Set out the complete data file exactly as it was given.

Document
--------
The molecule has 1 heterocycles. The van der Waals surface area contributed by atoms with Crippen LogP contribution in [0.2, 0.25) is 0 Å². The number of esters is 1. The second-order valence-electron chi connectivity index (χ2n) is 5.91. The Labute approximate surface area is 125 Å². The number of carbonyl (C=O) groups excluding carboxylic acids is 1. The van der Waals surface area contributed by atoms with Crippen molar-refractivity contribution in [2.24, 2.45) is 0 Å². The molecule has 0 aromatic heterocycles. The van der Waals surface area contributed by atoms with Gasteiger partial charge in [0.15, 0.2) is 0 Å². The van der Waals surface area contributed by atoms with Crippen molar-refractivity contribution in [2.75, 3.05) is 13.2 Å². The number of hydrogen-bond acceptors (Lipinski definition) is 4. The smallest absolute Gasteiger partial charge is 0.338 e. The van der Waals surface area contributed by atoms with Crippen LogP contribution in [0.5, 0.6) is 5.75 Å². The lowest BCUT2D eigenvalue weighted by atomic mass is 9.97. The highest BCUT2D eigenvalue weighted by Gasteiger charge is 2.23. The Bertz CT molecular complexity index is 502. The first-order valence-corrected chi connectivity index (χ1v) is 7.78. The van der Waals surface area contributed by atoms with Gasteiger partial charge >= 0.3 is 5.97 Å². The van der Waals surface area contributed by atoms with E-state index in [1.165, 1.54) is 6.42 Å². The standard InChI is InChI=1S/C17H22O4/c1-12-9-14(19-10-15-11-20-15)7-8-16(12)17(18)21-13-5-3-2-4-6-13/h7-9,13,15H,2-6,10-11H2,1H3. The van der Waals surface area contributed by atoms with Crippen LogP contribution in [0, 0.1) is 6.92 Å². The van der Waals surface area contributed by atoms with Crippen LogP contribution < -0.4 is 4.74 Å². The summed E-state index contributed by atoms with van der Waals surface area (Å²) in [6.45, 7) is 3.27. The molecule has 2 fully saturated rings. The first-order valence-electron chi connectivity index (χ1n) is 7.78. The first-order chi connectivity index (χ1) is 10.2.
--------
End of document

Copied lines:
The molecule has 1 heterocycles. The van der Waals surface area contributed by atoms with Crippen LogP contribution in [0.2, 0.25) is 0 Å². The number of esters is 1. The second-order valence-electron chi connectivity index (χ2n) is 5.91. The Labute approximate surface area is 125 Å². The number of carbonyl (C=O) groups excluding carboxylic acids is 1. The van der Waals surface area contributed by atoms with Crippen molar-refractivity contribution in [2.24, 2.45) is 0 Å². The molecule has 0 aromatic heterocycles. The van der Waals surface area contributed by atoms with Gasteiger partial charge in [0.15, 0.2) is 0 Å². The van der Waals surface area contributed by atoms with Crippen molar-refractivity contribution in [2.75, 3.05) is 13.2 Å². The number of hydrogen-bond acceptors (Lipinski definition) is 4. The smallest absolute Gasteiger partial charge is 0.338 e. The van der Waals surface area contributed by atoms with Crippen LogP contribution in [0.5, 0.6) is 5.75 Å². The lowest BCUT2D eigenvalue weighted by atomic mass is 9.97. The highest BCUT2D eigenvalue weighted by Gasteiger charge is 2.23. The Bertz CT molecular complexity index is 502. The first-order valence-corrected chi connectivity index (χ1v) is 7.78. The van der Waals surface area contributed by atoms with Gasteiger partial charge >= 0.3 is 5.97 Å². The van der Waals surface area contributed by atoms with E-state index in [1.165, 1.54) is 6.42 Å². The standard InChI is InChI=1S/C17H22O4/c1-12-9-14(19-10-15-11-20-15)7-8-16(12)17(18)21-13-5-3-2-4-6-13/h7-9,13,15H,2-6,10-11H2,1H3. The van der Waals surface area contributed by atoms with Crippen LogP contribution in [0, 0.1) is 6.92 Å². The van der Waals surface area contributed by atoms with Crippen LogP contribution < -0.4 is 4.74 Å². The summed E-state index contributed by atoms with van der Waals surface area (Å²) in [6.45, 7) is 3.27. The molecule has 2 fully saturated rings. The first-order valence-electron chi connectivity index (χ1n) is 7.78. The first-order chi connectivity index (χ1) is 10.2.